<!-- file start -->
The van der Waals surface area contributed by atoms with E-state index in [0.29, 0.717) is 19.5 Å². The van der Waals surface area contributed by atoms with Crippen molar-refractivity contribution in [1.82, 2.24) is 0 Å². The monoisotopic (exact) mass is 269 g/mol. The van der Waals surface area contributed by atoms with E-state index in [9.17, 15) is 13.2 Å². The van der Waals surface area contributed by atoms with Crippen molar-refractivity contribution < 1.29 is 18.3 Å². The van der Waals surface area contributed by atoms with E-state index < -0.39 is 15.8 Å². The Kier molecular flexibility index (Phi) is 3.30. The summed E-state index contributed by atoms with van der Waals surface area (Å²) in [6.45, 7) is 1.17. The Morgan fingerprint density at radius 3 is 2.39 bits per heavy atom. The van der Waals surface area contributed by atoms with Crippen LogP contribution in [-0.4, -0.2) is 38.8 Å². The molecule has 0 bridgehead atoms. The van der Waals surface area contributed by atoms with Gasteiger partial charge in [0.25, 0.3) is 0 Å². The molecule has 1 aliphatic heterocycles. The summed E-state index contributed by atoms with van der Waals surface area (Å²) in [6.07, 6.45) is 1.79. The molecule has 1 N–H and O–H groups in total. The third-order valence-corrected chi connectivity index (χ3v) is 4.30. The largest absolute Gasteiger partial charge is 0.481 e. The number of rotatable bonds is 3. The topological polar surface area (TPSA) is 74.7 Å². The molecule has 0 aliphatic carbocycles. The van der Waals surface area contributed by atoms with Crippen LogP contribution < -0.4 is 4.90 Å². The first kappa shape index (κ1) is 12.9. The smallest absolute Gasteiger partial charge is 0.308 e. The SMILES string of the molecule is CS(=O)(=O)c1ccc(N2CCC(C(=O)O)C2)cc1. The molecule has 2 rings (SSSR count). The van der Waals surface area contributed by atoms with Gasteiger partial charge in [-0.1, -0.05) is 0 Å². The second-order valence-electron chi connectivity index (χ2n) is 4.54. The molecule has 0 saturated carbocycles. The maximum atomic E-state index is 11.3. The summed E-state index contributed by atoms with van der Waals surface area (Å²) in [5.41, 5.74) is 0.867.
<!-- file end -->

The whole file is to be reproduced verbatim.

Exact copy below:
The van der Waals surface area contributed by atoms with E-state index in [0.29, 0.717) is 19.5 Å². The van der Waals surface area contributed by atoms with Crippen molar-refractivity contribution in [1.82, 2.24) is 0 Å². The monoisotopic (exact) mass is 269 g/mol. The van der Waals surface area contributed by atoms with E-state index in [9.17, 15) is 13.2 Å². The van der Waals surface area contributed by atoms with Crippen molar-refractivity contribution < 1.29 is 18.3 Å². The van der Waals surface area contributed by atoms with E-state index < -0.39 is 15.8 Å². The Kier molecular flexibility index (Phi) is 3.30. The summed E-state index contributed by atoms with van der Waals surface area (Å²) in [6.45, 7) is 1.17. The Morgan fingerprint density at radius 3 is 2.39 bits per heavy atom. The van der Waals surface area contributed by atoms with Crippen LogP contribution in [-0.4, -0.2) is 38.8 Å². The molecule has 0 bridgehead atoms. The van der Waals surface area contributed by atoms with Gasteiger partial charge in [0.25, 0.3) is 0 Å². The molecule has 1 aliphatic heterocycles. The summed E-state index contributed by atoms with van der Waals surface area (Å²) in [6.07, 6.45) is 1.79. The molecule has 1 N–H and O–H groups in total. The third-order valence-corrected chi connectivity index (χ3v) is 4.30. The largest absolute Gasteiger partial charge is 0.481 e. The number of rotatable bonds is 3. The topological polar surface area (TPSA) is 74.7 Å². The molecule has 0 aliphatic carbocycles. The van der Waals surface area contributed by atoms with Crippen LogP contribution < -0.4 is 4.90 Å². The first kappa shape index (κ1) is 12.9. The smallest absolute Gasteiger partial charge is 0.308 e. The SMILES string of the molecule is CS(=O)(=O)c1ccc(N2CCC(C(=O)O)C2)cc1. The molecule has 2 rings (SSSR count). The van der Waals surface area contributed by atoms with Gasteiger partial charge in [-0.1, -0.05) is 0 Å². The second-order valence-electron chi connectivity index (χ2n) is 4.54. The molecule has 0 saturated carbocycles. The maximum atomic E-state index is 11.3. The summed E-state index contributed by atoms with van der Waals surface area (Å²) in [5.41, 5.74) is 0.867.